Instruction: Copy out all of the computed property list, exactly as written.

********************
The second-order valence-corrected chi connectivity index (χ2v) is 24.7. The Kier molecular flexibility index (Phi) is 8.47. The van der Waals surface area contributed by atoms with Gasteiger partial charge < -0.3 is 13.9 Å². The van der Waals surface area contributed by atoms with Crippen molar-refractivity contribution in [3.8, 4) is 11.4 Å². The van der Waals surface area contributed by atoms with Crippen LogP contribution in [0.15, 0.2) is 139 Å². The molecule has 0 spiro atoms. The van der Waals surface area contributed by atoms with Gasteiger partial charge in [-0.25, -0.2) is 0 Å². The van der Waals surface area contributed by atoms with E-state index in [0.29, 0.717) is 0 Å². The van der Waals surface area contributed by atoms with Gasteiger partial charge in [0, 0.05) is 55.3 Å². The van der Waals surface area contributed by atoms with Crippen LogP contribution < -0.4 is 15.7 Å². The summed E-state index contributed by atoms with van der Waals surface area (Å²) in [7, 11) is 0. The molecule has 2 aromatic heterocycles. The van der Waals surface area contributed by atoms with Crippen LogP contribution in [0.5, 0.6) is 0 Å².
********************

The second-order valence-corrected chi connectivity index (χ2v) is 24.7. The Kier molecular flexibility index (Phi) is 8.47. The van der Waals surface area contributed by atoms with Gasteiger partial charge < -0.3 is 13.9 Å². The van der Waals surface area contributed by atoms with Crippen molar-refractivity contribution in [3.8, 4) is 11.4 Å². The van der Waals surface area contributed by atoms with Crippen LogP contribution in [0.15, 0.2) is 139 Å². The molecule has 0 spiro atoms. The van der Waals surface area contributed by atoms with Gasteiger partial charge in [-0.25, -0.2) is 0 Å². The van der Waals surface area contributed by atoms with E-state index in [0.29, 0.717) is 0 Å². The van der Waals surface area contributed by atoms with Gasteiger partial charge in [0, 0.05) is 55.3 Å². The van der Waals surface area contributed by atoms with Crippen LogP contribution < -0.4 is 15.7 Å². The summed E-state index contributed by atoms with van der Waals surface area (Å²) in [7, 11) is 0. The molecule has 2 aromatic heterocycles. The van der Waals surface area contributed by atoms with Crippen LogP contribution in [0.5, 0.6) is 0 Å².